Orphean Warblers (Sylvia hortensis)
The Orphean Warbler, Sylvia hortensis, is a typical warbler of the genus Sylvia.
Other common names are “greater pettychaps” or “European garden warbler”. The latter should be by all means avoided as the Orphean Warbler does not occur in most parts of Europe, whereas the Garden Warbler proper does.
In Italy, it is also known as beccafico (“figpecker”) as they were believed to gorge themselves on figs when these are in season. Such birds were considered delicacies and consequently much hunted ans snared.
Distribution / Range
These small passerine birds are found in open deciduous woodland.
This species occurs in summer around the Mediterranean, through Turkey and the Caucasus, and extending into Central Asia. It is migratory, wintering in sub-Saharan Africa. It is a rare vagrant to northern and north-western Europe.
At 15–16 cm in length – somewhat larger than a Blackcap – this is one of the largest species of typical warblers.
The adult males have a plain grey back and whitish underparts. The bill is long and pointed and the legs are black.
The male has a dark grey head, black eye mask, and white throat. The iris is white.
Females and immatures have a paler head and buff underparts; their grey back has a brownish tinge. The iris is dark in young birds.
The song is a series of warbling liroo-liroo and scolding notes.
Two subspecies are unequivocally accepted (Snow et al. 1998), but they are increasingly considered separate species (Helbig 2001, Jønsson and Fjeldså 2006):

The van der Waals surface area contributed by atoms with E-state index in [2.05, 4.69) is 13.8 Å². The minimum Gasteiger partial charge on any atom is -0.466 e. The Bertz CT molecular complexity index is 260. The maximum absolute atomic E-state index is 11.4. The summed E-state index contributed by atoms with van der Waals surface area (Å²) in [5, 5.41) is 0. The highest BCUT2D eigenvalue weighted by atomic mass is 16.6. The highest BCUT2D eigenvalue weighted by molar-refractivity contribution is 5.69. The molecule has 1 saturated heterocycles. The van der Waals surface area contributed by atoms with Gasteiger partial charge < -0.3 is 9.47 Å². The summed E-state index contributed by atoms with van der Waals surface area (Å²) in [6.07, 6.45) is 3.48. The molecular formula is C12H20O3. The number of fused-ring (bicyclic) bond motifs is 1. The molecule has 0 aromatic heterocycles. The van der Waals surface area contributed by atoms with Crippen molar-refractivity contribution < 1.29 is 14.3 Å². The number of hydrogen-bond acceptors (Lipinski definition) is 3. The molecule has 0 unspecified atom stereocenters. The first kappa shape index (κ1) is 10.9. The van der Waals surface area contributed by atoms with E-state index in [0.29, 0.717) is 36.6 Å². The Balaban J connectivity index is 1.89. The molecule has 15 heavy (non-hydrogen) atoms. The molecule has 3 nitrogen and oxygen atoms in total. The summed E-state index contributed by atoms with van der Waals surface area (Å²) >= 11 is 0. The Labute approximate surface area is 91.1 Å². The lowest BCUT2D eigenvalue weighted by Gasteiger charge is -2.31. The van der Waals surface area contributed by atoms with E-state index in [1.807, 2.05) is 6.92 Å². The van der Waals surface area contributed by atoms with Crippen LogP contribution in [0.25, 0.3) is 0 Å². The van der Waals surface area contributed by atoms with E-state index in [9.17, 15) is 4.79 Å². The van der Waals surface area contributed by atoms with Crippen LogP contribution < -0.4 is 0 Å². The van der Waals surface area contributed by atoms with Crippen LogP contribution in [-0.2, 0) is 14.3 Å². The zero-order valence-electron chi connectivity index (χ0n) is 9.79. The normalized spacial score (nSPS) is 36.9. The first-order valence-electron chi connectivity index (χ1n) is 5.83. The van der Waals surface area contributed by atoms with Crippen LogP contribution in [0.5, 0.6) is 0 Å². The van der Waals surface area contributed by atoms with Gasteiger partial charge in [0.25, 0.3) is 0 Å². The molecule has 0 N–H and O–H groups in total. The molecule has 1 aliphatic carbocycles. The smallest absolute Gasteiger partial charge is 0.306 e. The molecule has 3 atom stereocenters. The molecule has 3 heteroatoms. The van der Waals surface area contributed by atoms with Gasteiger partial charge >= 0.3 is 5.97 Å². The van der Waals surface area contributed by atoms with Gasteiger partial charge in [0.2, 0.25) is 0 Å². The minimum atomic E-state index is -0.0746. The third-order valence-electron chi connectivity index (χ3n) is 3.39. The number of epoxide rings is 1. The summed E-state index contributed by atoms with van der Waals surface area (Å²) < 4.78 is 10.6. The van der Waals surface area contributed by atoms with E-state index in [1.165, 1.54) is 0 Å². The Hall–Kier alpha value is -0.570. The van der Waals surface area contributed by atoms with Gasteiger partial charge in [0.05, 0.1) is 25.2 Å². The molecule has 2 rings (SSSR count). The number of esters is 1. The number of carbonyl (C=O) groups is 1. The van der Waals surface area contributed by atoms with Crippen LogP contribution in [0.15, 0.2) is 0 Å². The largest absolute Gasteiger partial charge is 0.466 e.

- Sylvia (hortensis) hortensis, Western Orphean Warbler:
- SW Europe and Maghreb east to the Adriatic Sea and Gulf of Sidra, respectively.
- Conspicuous pinkish (males) or rusty (females) wash on underparts.
- Sylvia (hortensis) crassirostris, Eastern Orphean Warbler – includes balchanica and probably also jerdoni.
- Balkans via Turkey, the Caucasus, and surrounding regions to Central Asia
- Bill is longer and stronger on average, though varies much. Little reddish wash on the underparts, resulting in a crisper division between the white belly and grey flanks. The song is more varied, approaching Nightingale in richness.(Snow 1998)
The Orphean Warbler is probably most closely allied to the Red Sea Warbler, as well as the Brown and Yemen Warbler which are sometimes placed in Parisoma.
They together with the Lesser Whitethroat group seem to form a distinct clade of typical warblers. The species therein do not appear much alike at first glance, but they all have prominent white throats, lack rufous wing patches, and usually have dark sides to the head.(Helbig 2001, Jønsson and Fjeldså 2006)
4-6 eggs are laid in a nest in a bush or tree.
Like most “warblers”, the Orphean Warbler is an insectivore.